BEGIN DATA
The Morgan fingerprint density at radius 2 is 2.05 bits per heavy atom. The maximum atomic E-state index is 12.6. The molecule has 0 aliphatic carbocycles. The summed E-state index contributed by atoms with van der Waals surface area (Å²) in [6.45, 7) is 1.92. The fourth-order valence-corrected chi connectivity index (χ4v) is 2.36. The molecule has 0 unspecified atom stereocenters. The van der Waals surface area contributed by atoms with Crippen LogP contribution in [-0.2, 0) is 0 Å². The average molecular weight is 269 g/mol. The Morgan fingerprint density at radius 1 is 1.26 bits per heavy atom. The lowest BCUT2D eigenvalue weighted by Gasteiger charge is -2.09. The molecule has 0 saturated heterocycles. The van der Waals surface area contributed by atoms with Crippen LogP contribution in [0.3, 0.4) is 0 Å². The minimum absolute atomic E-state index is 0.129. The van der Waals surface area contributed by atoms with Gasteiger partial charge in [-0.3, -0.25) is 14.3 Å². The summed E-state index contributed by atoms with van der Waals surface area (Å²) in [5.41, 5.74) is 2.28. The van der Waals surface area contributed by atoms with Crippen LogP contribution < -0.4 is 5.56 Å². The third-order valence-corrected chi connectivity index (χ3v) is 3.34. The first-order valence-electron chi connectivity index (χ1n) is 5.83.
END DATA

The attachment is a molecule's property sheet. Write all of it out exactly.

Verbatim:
The Morgan fingerprint density at radius 2 is 2.05 bits per heavy atom. The maximum atomic E-state index is 12.6. The molecule has 0 aliphatic carbocycles. The summed E-state index contributed by atoms with van der Waals surface area (Å²) in [6.45, 7) is 1.92. The fourth-order valence-corrected chi connectivity index (χ4v) is 2.36. The molecule has 0 unspecified atom stereocenters. The van der Waals surface area contributed by atoms with Crippen LogP contribution in [-0.2, 0) is 0 Å². The average molecular weight is 269 g/mol. The Morgan fingerprint density at radius 1 is 1.26 bits per heavy atom. The lowest BCUT2D eigenvalue weighted by Gasteiger charge is -2.09. The molecule has 0 saturated heterocycles. The van der Waals surface area contributed by atoms with Crippen LogP contribution in [0.3, 0.4) is 0 Å². The minimum absolute atomic E-state index is 0.129. The van der Waals surface area contributed by atoms with Gasteiger partial charge in [-0.3, -0.25) is 14.3 Å². The summed E-state index contributed by atoms with van der Waals surface area (Å²) in [5.41, 5.74) is 2.28. The van der Waals surface area contributed by atoms with Crippen LogP contribution < -0.4 is 5.56 Å². The third-order valence-corrected chi connectivity index (χ3v) is 3.34. The first-order valence-electron chi connectivity index (χ1n) is 5.83.